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olive oil

Is drinking olive oil good for you?

A bottle of it can be found in most people's kitchens, but how are celebrities like Goldie Hawn, Jennifer Lopez, and Kourtney Kardashian taking their love for olive oil and it's health benefits to the next level?

By drinking olive oil, celebrities and influencers believe they're getting a more potent health boost from this healthy cooking oil. We explore what these benefits are, whether drinking it is better than cooking with it, and how safe this trend is, especially in high quantities.

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Health benefits of olive oil

You may use it when cooking, but how much do you know about the health benefits of olive oil? Let's start with the basics: olive oil is extracted from olives that grow on trees mainly in the Mediterranean region.

As such, olive oil is the main source of fat within the Mediterranean diet. It's no coincidence that this diet has been linked with blue zones - pockets of the world where populations have the longest life expectancy. While there are many other diet factors involved here, evidence suggests that olive oil plays a key role.

Olive oil is rich in antioxidants, monounsaturated - or healthy - fat, and is anti-inflammatory. As a result, it's been linked with a reduced risk of several health conditions.

Here's a snapshot of the evidence

  • Cancer - the main monounsaturated fat in olive oil, called oleic acid, may reduce the risk of breast cancer, although more studies are needed1. There is also evidence that phenols in olive oil may help to prevent colorectal cancer2.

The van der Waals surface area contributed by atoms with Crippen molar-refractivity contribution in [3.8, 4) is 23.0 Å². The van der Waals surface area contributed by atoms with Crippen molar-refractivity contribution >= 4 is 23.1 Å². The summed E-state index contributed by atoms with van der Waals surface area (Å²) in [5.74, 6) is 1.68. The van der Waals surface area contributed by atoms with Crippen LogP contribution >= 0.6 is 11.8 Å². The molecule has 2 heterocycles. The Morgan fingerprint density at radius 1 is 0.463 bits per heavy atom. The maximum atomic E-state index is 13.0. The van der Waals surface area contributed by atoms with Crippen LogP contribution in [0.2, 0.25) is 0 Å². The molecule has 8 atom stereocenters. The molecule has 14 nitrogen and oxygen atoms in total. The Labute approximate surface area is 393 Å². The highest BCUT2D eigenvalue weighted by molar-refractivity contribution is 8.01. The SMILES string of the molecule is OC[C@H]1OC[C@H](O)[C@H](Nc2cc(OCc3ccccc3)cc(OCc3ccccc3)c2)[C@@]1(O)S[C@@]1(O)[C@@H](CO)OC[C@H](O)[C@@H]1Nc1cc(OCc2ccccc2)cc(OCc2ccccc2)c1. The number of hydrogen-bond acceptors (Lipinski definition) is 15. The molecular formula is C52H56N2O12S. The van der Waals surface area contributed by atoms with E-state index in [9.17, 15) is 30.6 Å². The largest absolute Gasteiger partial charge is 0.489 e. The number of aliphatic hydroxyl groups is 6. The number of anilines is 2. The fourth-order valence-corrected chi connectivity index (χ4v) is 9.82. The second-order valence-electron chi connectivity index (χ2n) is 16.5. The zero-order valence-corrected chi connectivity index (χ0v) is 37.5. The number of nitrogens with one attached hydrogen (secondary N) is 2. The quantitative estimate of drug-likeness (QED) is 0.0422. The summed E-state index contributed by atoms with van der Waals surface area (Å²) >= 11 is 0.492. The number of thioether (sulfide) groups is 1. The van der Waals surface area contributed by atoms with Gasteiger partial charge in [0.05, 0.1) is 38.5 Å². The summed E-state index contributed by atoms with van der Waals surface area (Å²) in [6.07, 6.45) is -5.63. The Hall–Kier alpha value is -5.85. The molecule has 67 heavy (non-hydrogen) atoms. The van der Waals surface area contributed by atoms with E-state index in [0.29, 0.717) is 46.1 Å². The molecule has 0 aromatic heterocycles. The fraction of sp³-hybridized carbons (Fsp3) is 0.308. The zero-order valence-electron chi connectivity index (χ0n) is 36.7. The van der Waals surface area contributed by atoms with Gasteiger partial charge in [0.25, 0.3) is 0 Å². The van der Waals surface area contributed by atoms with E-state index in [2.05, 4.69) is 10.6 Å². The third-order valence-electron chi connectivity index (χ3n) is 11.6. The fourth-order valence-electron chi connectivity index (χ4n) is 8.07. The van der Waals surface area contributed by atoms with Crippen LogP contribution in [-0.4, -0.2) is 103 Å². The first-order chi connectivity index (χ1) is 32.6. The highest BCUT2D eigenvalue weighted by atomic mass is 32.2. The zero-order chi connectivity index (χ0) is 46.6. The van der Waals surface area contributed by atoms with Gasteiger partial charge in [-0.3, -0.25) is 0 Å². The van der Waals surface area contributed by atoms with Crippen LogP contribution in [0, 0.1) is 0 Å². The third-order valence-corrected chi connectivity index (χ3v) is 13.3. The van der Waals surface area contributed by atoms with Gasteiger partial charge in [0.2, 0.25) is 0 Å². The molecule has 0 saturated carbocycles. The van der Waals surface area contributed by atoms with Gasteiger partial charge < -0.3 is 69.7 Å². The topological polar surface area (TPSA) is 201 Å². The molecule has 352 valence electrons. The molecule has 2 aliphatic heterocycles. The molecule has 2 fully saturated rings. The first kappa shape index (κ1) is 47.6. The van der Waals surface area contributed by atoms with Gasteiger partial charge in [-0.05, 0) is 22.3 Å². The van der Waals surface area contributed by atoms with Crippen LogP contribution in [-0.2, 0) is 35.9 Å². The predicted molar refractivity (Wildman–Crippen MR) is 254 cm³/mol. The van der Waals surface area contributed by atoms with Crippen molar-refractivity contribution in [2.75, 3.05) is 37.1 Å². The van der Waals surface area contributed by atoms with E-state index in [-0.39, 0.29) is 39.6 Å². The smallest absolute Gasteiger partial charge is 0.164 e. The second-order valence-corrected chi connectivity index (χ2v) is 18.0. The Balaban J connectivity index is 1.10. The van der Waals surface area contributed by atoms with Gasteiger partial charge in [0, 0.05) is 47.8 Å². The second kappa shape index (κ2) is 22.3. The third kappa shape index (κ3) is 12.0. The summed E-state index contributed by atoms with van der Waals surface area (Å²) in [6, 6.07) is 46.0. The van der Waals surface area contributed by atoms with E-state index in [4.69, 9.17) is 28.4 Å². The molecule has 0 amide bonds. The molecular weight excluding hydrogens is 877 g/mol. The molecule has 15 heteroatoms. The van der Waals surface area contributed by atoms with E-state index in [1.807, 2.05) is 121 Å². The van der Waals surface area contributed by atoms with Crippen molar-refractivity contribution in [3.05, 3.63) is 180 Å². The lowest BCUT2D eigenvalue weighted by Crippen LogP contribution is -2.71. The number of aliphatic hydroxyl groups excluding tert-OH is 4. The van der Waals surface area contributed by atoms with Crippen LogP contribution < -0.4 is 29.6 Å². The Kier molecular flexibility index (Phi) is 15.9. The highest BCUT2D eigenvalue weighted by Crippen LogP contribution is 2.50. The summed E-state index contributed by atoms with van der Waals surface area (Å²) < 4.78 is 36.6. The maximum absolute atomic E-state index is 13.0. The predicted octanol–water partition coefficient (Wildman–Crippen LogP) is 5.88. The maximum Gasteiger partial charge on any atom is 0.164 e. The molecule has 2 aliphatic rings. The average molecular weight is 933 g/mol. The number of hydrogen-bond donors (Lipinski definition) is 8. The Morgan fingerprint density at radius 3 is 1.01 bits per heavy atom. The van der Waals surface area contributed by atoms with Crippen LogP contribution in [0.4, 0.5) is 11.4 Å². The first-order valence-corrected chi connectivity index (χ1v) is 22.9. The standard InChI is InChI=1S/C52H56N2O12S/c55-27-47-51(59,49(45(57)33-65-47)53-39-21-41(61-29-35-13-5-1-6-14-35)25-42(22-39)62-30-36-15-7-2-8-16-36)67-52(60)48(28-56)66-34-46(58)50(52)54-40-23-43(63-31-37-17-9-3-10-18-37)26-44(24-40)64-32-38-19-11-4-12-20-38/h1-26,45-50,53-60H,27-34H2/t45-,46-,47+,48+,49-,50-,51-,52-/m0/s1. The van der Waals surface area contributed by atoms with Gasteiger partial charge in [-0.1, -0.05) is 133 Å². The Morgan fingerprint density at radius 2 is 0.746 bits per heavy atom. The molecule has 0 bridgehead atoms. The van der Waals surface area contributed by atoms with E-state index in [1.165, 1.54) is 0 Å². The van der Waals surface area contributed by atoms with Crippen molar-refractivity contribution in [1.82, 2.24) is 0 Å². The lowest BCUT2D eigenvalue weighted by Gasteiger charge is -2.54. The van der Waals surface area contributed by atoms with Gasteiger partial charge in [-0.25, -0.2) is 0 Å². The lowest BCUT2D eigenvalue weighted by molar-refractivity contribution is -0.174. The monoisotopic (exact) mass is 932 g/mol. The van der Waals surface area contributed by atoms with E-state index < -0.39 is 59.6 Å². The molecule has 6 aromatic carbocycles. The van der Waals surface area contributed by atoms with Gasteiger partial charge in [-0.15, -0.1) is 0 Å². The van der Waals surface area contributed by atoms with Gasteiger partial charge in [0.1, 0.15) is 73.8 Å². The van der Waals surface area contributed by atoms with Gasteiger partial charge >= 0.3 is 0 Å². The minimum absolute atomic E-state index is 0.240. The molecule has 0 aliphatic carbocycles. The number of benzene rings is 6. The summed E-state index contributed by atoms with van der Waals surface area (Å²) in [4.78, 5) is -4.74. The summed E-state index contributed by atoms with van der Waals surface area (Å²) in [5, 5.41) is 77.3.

• Gut-related illness - the same study concluded this was because phenols could support a healthy gut and boost intestinal immunity. This may be useful for people with conditions such as irritable bowel syndrome (IBS)2.

  • Cardiovascular disease and stroke - a review of 32 studies found that the monounsaturated fat in olive oil was associated with a reduced risk of stroke and heart disease3.

  • Rheumatoid arthritis - one study suggests that the antioxidants in olive oil may improve inflammation, such as swollen joints, and reduce oxidative stress - cell damage caused by unstable atoms - in people with rheumatoid arthritis4.

Is drinking olive oil good for you?

Many celebrities and influencers have sworn by daily olive oil shots, promoting drinking olive oil as the latest and worst-kept health and beauty secret. However, while we know that olive oil is packed with goodness, consuming large amounts of olive oil has its own risks and can cause serious health problems or be dangerous.

"Olive oil has many benefits to health but drinking it is not needed," says Kirsten Jackson, consultant dietitian at The Food Treatment Clinic5. "Per tablespoon, olive oil is 110 calories, and so drinking it can cause excess calorie intake, which will lead to weight gain."

Many experts agree that most people following a regular, balanced diet already get enough oil through healthy cooking and meal preparation. Too much fat - regardless of it being healthy or unhealthy - may contribute to weight gain and associated health issues, such as type 2 diabetes and high cholesterol.